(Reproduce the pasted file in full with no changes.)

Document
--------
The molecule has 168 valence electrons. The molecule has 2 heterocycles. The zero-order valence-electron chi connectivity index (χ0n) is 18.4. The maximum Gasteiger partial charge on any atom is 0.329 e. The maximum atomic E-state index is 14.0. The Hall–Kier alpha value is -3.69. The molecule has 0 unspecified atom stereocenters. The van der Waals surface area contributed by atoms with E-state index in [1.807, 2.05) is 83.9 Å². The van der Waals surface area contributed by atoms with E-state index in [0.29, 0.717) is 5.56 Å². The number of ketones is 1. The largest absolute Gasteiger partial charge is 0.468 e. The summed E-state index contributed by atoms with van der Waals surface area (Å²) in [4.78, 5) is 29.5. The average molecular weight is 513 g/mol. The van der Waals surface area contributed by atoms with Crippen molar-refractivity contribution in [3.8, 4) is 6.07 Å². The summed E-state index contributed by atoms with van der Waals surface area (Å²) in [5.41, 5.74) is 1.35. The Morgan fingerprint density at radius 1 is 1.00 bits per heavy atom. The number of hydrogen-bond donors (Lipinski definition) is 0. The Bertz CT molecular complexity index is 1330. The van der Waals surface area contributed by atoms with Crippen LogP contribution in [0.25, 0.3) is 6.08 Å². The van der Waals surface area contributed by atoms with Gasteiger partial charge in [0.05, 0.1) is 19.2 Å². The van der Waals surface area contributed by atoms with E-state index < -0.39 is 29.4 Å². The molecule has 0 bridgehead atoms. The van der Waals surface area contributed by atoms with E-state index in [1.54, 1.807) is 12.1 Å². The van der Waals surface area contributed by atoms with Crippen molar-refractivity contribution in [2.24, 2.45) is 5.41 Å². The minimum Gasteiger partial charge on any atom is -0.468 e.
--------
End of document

The molecule has 168 valence electrons. The molecule has 2 heterocycles. The zero-order valence-electron chi connectivity index (χ0n) is 18.4. The maximum Gasteiger partial charge on any atom is 0.329 e. The maximum atomic E-state index is 14.0. The Hall–Kier alpha value is -3.69. The molecule has 0 unspecified atom stereocenters. The van der Waals surface area contributed by atoms with E-state index in [1.807, 2.05) is 83.9 Å². The van der Waals surface area contributed by atoms with E-state index in [0.29, 0.717) is 5.56 Å². The number of ketones is 1. The largest absolute Gasteiger partial charge is 0.468 e. The summed E-state index contributed by atoms with van der Waals surface area (Å²) in [4.78, 5) is 29.5. The average molecular weight is 513 g/mol. The van der Waals surface area contributed by atoms with Crippen molar-refractivity contribution in [3.8, 4) is 6.07 Å². The summed E-state index contributed by atoms with van der Waals surface area (Å²) in [5.41, 5.74) is 1.35. The Morgan fingerprint density at radius 1 is 1.00 bits per heavy atom. The number of hydrogen-bond donors (Lipinski definition) is 0. The Bertz CT molecular complexity index is 1330. The van der Waals surface area contributed by atoms with Crippen LogP contribution in [0.25, 0.3) is 6.08 Å². The van der Waals surface area contributed by atoms with Gasteiger partial charge in [0.05, 0.1) is 19.2 Å². The van der Waals surface area contributed by atoms with E-state index < -0.39 is 29.4 Å². The molecule has 0 bridgehead atoms. The van der Waals surface area contributed by atoms with E-state index in [1.54, 1.807) is 12.1 Å². The van der Waals surface area contributed by atoms with Crippen molar-refractivity contribution in [2.24, 2.45) is 5.41 Å². The minimum Gasteiger partial charge on any atom is -0.468 e.